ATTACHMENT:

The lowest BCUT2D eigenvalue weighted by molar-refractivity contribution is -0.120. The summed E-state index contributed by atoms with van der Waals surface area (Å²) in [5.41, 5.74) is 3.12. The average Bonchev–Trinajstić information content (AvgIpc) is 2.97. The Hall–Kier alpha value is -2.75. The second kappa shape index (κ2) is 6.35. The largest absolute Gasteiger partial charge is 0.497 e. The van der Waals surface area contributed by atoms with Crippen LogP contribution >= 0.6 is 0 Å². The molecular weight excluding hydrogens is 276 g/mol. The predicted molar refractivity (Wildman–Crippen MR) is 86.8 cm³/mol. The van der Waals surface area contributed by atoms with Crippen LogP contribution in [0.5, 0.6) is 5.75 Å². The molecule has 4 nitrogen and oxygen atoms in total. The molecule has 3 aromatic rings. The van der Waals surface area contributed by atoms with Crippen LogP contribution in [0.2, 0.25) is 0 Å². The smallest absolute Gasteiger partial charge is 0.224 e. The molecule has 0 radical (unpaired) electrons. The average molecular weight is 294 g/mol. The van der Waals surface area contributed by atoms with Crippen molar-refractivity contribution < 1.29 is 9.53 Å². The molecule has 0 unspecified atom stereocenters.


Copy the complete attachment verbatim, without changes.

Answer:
The lowest BCUT2D eigenvalue weighted by molar-refractivity contribution is -0.120. The summed E-state index contributed by atoms with van der Waals surface area (Å²) in [5.41, 5.74) is 3.12. The average Bonchev–Trinajstić information content (AvgIpc) is 2.97. The Hall–Kier alpha value is -2.75. The second kappa shape index (κ2) is 6.35. The largest absolute Gasteiger partial charge is 0.497 e. The van der Waals surface area contributed by atoms with Crippen LogP contribution >= 0.6 is 0 Å². The molecular weight excluding hydrogens is 276 g/mol. The predicted molar refractivity (Wildman–Crippen MR) is 86.8 cm³/mol. The van der Waals surface area contributed by atoms with Crippen LogP contribution in [0.5, 0.6) is 5.75 Å². The molecule has 4 nitrogen and oxygen atoms in total. The molecule has 3 aromatic rings. The van der Waals surface area contributed by atoms with Crippen LogP contribution in [0.2, 0.25) is 0 Å². The smallest absolute Gasteiger partial charge is 0.224 e. The molecule has 0 radical (unpaired) electrons. The average molecular weight is 294 g/mol. The van der Waals surface area contributed by atoms with Crippen molar-refractivity contribution < 1.29 is 9.53 Å². The molecule has 0 unspecified atom stereocenters.